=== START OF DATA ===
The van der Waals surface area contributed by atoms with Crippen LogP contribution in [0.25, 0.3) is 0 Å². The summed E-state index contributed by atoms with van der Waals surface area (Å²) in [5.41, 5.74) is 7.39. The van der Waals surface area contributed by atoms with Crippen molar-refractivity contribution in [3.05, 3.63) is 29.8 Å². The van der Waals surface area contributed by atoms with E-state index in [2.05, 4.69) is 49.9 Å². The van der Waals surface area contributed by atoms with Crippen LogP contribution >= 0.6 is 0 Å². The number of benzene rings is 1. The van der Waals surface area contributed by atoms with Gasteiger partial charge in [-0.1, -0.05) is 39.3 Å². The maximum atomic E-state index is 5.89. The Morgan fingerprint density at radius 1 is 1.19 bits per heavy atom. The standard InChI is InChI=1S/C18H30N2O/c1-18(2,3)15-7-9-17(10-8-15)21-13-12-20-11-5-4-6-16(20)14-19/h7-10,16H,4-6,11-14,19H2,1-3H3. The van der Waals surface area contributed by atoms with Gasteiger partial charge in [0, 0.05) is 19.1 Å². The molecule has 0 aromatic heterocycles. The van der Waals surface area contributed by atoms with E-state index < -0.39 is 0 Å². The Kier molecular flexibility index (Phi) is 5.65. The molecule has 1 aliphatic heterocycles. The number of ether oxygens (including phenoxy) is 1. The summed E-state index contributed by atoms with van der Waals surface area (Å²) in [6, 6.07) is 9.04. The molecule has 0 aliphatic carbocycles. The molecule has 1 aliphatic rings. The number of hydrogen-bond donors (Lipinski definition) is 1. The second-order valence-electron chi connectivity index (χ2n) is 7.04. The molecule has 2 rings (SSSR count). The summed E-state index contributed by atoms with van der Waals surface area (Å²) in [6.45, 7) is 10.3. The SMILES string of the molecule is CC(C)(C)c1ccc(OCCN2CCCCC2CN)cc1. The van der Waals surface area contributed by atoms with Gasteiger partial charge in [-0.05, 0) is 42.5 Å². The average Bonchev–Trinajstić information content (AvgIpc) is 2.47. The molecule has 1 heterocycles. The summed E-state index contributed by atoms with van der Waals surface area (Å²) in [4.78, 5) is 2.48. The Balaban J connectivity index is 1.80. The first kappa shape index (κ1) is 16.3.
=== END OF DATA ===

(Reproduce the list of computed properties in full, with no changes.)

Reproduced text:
The van der Waals surface area contributed by atoms with Crippen LogP contribution in [0.25, 0.3) is 0 Å². The summed E-state index contributed by atoms with van der Waals surface area (Å²) in [5.41, 5.74) is 7.39. The van der Waals surface area contributed by atoms with Crippen molar-refractivity contribution in [3.05, 3.63) is 29.8 Å². The van der Waals surface area contributed by atoms with E-state index in [2.05, 4.69) is 49.9 Å². The van der Waals surface area contributed by atoms with Crippen LogP contribution >= 0.6 is 0 Å². The number of benzene rings is 1. The van der Waals surface area contributed by atoms with Gasteiger partial charge in [-0.1, -0.05) is 39.3 Å². The maximum atomic E-state index is 5.89. The Morgan fingerprint density at radius 1 is 1.19 bits per heavy atom. The standard InChI is InChI=1S/C18H30N2O/c1-18(2,3)15-7-9-17(10-8-15)21-13-12-20-11-5-4-6-16(20)14-19/h7-10,16H,4-6,11-14,19H2,1-3H3. The van der Waals surface area contributed by atoms with Gasteiger partial charge in [0, 0.05) is 19.1 Å². The molecule has 0 aromatic heterocycles. The van der Waals surface area contributed by atoms with E-state index < -0.39 is 0 Å². The Kier molecular flexibility index (Phi) is 5.65. The molecule has 1 aliphatic heterocycles. The number of ether oxygens (including phenoxy) is 1. The summed E-state index contributed by atoms with van der Waals surface area (Å²) in [6, 6.07) is 9.04. The molecule has 0 aliphatic carbocycles. The molecule has 1 aliphatic rings. The number of hydrogen-bond donors (Lipinski definition) is 1. The second-order valence-electron chi connectivity index (χ2n) is 7.04. The molecule has 2 rings (SSSR count). The summed E-state index contributed by atoms with van der Waals surface area (Å²) in [6.45, 7) is 10.3. The SMILES string of the molecule is CC(C)(C)c1ccc(OCCN2CCCCC2CN)cc1. The van der Waals surface area contributed by atoms with Gasteiger partial charge in [-0.05, 0) is 42.5 Å². The average Bonchev–Trinajstić information content (AvgIpc) is 2.47. The molecule has 1 heterocycles. The summed E-state index contributed by atoms with van der Waals surface area (Å²) in [4.78, 5) is 2.48. The Balaban J connectivity index is 1.80. The first kappa shape index (κ1) is 16.3.